Almost everyone loves a beautifully restored classic car. If you are the owner of a vintage or classic car that is in need of some love, you might want to plan for your classic car restoration. You can do the classic car restoration yourself or seek some expert help. In some cases, you can maximize your budget by having a professional shop do the body and paint work while doing the mechanical and assembly work yourself. But, before you start, there are some key things that you must know.
Create a plan for the restoration of your classic car
There are various choices you have to take before beginning with the restoration. To begin with, assess the body panel by panel, making a list of what appears to need replacing or patching. Get under your car and really look at the floors, trunk, battery box, and wheel wells. Next, assess the mechanical components: steering, electrics, fuel system, brakes, suspension, transmission, and engine. Finally, take a look at the interior, trim, and lights. As a final step, make a history of your classic auto, what locations has it spent time in, what mechanical work was done, various accidents and associated bodywork, any repainting done, etc. You are now ready to talk to a restoration shop and get some costs outlined.
Unknowns that pop up even in the best plans
When restoring a classic car, there are a number of potential unknowns that can affect the cost and timeline of the project. Some of these include:
- Hidden damage: The car may have hidden damage or rust that is not visible until the disassembly process begins. Often this will be in the floors, rockers, lower A-posts, wheel wells, and/or lower doors.
- Missing parts: The car may be missing parts that need to be sourced or fabricated, which can add to the cost and time of the restoration.
- Unexpected repairs: During the restoration process, other problems may be discovered that require repairs, such as a damaged engine, transmission, or suspension.
- Inflated costs: The cost of labor and materials can vary widely depending on your location, and prices may be higher than expected.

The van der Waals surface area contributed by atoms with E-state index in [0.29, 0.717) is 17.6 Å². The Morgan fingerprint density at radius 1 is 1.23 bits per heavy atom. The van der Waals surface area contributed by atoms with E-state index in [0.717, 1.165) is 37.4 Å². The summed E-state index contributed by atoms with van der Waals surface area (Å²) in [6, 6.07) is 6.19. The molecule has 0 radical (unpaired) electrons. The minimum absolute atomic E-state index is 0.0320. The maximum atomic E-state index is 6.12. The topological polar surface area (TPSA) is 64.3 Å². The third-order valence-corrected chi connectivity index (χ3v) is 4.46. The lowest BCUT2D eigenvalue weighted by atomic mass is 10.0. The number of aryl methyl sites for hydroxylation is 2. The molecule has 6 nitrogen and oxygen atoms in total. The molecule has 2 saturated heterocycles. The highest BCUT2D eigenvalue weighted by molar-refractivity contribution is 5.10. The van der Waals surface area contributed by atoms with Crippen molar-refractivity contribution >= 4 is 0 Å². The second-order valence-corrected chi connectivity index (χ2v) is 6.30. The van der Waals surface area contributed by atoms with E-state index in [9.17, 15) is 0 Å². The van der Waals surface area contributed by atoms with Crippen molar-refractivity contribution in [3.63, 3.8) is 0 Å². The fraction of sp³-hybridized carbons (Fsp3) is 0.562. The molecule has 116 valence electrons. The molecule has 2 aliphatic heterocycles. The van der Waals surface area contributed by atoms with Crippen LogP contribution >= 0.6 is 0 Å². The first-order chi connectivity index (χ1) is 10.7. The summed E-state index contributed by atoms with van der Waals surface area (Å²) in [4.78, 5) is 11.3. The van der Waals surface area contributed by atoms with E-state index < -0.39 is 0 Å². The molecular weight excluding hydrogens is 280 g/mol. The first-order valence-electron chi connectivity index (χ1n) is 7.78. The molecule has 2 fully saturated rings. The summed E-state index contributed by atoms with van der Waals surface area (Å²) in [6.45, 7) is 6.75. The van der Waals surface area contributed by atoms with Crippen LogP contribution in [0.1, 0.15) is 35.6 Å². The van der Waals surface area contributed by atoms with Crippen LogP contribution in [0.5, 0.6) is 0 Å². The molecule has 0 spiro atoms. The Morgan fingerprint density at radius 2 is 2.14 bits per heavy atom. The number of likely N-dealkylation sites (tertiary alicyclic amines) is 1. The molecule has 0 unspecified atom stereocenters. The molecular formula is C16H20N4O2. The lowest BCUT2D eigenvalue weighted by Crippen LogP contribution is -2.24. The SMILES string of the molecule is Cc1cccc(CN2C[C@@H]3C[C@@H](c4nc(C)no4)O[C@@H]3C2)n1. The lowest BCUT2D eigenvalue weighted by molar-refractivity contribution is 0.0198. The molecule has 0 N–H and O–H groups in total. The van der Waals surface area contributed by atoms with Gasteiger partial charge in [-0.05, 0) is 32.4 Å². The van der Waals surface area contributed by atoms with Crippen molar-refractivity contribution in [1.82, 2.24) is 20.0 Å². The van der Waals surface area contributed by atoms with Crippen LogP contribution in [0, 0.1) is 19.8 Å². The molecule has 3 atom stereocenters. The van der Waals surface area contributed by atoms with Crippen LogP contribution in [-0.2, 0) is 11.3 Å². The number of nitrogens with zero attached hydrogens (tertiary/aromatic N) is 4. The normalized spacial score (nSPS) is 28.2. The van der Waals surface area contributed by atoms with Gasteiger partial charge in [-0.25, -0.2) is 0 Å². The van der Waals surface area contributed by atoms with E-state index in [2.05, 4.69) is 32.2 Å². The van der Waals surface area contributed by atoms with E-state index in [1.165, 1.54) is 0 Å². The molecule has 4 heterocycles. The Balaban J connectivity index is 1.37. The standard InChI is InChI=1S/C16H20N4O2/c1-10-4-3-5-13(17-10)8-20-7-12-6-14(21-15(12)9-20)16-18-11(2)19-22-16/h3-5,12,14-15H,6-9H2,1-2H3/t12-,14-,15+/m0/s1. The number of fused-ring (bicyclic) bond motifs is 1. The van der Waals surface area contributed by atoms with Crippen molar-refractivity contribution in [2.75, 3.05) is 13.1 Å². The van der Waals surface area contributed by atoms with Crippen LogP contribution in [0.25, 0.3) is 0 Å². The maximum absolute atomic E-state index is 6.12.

- Delays: The restoration process can be slowed by unexpected delays, such as waiting for parts to arrive or dealing with setbacks during the bodywork or painting stages.
- Cost overruns: Unexpected expenses can add up quickly, resulting in cost overruns and putting the budget for the restoration project at risk.
These are just a few examples of the unknowns that can affect the cost and timeline of a classic car restoration. It’s important to be prepared for the unexpected and to have a contingency plan in place in case the project takes longer or costs more than expected.
Make sure you know the car parts you’ll need
It’s not always simple to locate the correct parts for your vintage car. This will depend largely on if you are planning a resto-mod or hot rod, or a factory-correct restoration. If you want to go the factory correct route, then you may start acquiring the parts you have identified in your assessment (see the above section). If you are planning a hot rod or resto-mod, then you may want to get the engine and transmission. Other parts will be smart to begin mocking up and seeing what space you have.
You also can collect body panels that you have identified, from the beginning as well. If your car is a rare model, you may need to source donor panels, however, those might need restoration as well.
What sort of classic car restoration do you need?
The most basic type is the “Daily Driver Restoration.” This would generally leave the mechanical parts in place while refurbishing the brakes or other items that need attention. Plus, a re-paint, which could either be from bare metal or on top of factory paint. You may want to re-chrome a few things that are very worn, or just put everything back on if it’s in decent condition.
The next level of restoration is a “Show Restoration,” which would include removing and refurbishing or replacing all the trim and lights. The mechanical systems would be taken apart and refurbished or replaced as well. The body would be media blasted, including the underbody. Fresh paint would be applied and new leather and carpets put in.
The most involving and most expensive is the “Concours Restoration.” This is for cars where you want every nut and bolt taken off and every item cleaned, blasted, refinished, or re-plated. This car you want to be perfect. These are not cars that are intended to be driven around, but to be displayed to visitors and guests and at the top shows.
Understand the safety concerns with a classic car
Old cars are not the safest. They have minimal safety features when compared to cars of the day. They don’t have airbags and most don’t have safety belts. Including safety belts and other basic
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